We also have an interview with Sr. Magnificat on the website of Corpus Christi Watershed, and last but not least, the website of Catholic Solitudes, the hermitage in Hebbronville, Texas where Sr. Magnificat lives and works.

Enjoy!
 
The Icons of Sr. Magnificat

Merton's Icon

If you are a lover of all things Merton, but are not familiar with Beth’s blog, louie, louie, I encourage you to scoot over and spend a week (or two or three) reading her archives.

But first, sit back and enjoy one of Beth’s recent posts, in which she explains how it came to be that Merton acquired a beautiful icon of the Virgin and Child, and the powerful effect it had on him.

On my “Inter-Religious Dialogue Page”, I have linked to another recent post of Beth’s, in which she gives us a quote from Merton that captures both the core of my own beliefs on the subject of inter-religious dialogue as well as the reasons why I created the “Page” in the first place.  As time permits, I will continue to add to this Page (primarily in video format).

Mary, Our Guiding Star

In my research on the Icon of Our Lady of Perpetual Help, I happened upon Golgotha Monastery, home of the Transalpine Redemptorists.  It is located in Papa Stronsay, an island in Orkney, north of Scotland.

On their website, they speak at length of the history of the Mother of God being referred to as Stella Maris, Star of the Sea, from St. Jerome in 400 A.D. to St. Bonaventure (d. 1274), who wrote:  “This name is most fitting for Mary, who is to us as a star above the sea….She guides to the landfall in Heaven those who navigate the sea of this world in the ship of innocence or penance. Well do we compare Mary to a star of the sea, because of her shining purity, her brightness, all that she does for us.”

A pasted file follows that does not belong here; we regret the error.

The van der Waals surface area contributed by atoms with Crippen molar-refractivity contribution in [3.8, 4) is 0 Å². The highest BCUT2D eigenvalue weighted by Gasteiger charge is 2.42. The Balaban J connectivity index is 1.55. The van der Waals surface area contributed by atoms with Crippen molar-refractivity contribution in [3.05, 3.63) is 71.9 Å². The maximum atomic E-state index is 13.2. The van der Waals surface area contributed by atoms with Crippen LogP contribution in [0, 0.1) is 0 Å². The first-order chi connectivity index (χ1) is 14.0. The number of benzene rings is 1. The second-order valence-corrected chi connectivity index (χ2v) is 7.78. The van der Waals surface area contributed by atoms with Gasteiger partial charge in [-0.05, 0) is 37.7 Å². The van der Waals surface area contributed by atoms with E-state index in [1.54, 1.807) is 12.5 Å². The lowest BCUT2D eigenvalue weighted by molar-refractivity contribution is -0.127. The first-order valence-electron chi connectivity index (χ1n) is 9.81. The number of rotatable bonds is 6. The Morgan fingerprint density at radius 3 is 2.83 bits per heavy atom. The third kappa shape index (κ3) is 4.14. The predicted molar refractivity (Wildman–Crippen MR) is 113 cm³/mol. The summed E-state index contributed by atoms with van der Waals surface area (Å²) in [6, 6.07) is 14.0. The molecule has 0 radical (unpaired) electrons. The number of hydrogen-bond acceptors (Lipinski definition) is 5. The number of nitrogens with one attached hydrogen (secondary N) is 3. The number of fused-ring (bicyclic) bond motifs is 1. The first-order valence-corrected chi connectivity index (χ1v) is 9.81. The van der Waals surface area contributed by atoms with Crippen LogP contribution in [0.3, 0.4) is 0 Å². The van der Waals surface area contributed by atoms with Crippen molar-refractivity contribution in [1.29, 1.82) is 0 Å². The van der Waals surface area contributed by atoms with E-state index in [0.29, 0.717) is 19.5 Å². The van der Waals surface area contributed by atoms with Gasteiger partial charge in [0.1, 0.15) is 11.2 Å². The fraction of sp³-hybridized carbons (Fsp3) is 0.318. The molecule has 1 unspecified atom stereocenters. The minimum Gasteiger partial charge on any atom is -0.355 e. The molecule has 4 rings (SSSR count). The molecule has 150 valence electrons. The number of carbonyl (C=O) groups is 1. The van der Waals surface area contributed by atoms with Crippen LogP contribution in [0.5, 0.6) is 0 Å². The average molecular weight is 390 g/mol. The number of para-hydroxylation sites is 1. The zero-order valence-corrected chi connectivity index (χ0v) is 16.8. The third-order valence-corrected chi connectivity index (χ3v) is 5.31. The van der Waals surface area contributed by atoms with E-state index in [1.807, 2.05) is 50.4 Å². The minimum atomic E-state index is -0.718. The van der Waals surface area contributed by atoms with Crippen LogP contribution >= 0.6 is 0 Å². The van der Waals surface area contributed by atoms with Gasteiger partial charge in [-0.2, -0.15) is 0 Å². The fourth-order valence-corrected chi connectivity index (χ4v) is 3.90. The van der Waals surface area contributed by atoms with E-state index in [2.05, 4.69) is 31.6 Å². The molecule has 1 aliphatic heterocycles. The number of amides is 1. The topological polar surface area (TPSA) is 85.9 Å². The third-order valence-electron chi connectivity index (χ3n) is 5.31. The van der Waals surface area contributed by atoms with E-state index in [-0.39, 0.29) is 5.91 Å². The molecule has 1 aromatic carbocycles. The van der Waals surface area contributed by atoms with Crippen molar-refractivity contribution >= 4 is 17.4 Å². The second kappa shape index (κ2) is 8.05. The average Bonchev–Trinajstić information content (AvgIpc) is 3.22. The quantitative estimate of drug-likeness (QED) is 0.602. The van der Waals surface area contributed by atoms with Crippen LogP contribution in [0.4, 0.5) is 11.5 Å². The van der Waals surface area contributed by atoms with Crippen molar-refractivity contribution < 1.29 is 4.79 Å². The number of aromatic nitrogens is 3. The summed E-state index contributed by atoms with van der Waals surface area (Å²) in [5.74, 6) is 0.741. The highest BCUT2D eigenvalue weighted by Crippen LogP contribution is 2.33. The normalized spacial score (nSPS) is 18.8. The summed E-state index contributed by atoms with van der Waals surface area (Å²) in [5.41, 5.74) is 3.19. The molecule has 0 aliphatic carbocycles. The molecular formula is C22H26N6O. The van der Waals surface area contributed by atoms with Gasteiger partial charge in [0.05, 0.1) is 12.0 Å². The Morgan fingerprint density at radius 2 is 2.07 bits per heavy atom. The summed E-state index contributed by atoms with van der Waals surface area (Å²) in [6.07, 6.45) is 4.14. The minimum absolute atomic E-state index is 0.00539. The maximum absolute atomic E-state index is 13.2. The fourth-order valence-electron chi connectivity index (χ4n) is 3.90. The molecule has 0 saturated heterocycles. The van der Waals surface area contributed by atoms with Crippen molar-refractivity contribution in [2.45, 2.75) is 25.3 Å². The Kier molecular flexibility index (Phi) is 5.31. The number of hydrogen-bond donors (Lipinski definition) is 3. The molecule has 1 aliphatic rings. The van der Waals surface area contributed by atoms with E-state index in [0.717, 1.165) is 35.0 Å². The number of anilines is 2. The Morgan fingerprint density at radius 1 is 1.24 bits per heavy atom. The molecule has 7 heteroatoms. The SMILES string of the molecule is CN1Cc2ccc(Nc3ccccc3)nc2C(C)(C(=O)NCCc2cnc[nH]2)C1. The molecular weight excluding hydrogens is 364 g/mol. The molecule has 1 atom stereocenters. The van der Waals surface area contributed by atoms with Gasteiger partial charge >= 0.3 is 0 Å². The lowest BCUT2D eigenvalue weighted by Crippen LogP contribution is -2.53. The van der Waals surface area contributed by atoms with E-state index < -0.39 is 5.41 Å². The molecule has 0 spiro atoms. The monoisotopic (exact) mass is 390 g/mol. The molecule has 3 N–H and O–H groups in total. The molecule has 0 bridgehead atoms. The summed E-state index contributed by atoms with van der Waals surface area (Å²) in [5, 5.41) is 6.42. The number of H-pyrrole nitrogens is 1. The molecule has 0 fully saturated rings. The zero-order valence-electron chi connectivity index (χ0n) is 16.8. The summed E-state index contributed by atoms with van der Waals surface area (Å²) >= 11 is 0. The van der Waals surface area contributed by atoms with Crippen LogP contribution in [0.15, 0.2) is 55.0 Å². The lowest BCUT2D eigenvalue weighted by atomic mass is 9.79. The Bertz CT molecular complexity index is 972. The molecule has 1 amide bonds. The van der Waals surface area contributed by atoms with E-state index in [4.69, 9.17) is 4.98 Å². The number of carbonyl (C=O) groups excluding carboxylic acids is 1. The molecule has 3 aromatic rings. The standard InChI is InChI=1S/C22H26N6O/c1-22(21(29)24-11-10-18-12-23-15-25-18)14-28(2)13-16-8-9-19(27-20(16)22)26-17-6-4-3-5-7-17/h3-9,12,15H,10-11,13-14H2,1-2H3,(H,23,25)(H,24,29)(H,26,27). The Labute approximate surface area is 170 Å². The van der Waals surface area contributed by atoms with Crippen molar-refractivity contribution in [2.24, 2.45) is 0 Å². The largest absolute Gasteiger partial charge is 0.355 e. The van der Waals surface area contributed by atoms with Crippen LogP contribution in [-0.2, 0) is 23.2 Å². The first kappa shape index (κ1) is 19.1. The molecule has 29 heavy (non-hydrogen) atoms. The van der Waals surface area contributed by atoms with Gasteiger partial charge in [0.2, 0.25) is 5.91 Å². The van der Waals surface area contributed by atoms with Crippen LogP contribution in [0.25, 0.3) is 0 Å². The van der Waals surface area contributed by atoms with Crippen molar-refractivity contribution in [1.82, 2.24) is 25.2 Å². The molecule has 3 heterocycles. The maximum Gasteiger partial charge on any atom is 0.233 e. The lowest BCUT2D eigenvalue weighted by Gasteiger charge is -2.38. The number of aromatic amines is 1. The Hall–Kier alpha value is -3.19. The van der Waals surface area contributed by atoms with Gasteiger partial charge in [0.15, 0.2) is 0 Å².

They also speak of the beautiful hymn, Ave Maris Stella! (Hail, Star of the Sea!), as having been composed between 800 and 900 A.D., and tell us that the first monks on Papa Stronsay sung it in 900 A.D.  They go on to say:  “Papa Stronsay resounds with this hymn again every night as the Fathers and Brothers make their way to the chapel for Night Prayers.”

So here is the beautiful hymn, Ave Maris Stella, as performed by Ambrose Karels, on the CD entitled, “Star of the Sea” .  For the lyrics in Latin and English, you may go to the bottom of this page on the website of the Transalpine Redemptorists. 

Interlude

Living icons.  We know it is possible.  We’ve witnessed it.  We must search our hearts to discover what is hindering us.  What is holding us back?

Prayer to Jesus 

by Mother Teresa, read by Bill Simpson on the CD entitled, “Quotations and Affirmations that Sustain, Inspire and Empower”. 

Becoming an Icon of Christ

Recently, a commentor said that she knew someone who, “wanted with all his soul to become a holy icon.”

Does this sound strange?  It shouldn’t, really.  In, “Our Lady of Perpetual Help.  The Icon, Favors and Shrines”, the Redemptorist Fathers write:

“The Greek word ‘eikon’, from which comes the word ‘icon’, means ‘image’.  Christians first used the word to describe Jesus Christ:  He is the image (icon) of the invisible God (Col. 1:15; Heb. 1:3).  The baptized, as well, since they are identified with Christ, are formed into the image (icon) of God and temples of the Holy Spirit (Rom. 8:14).”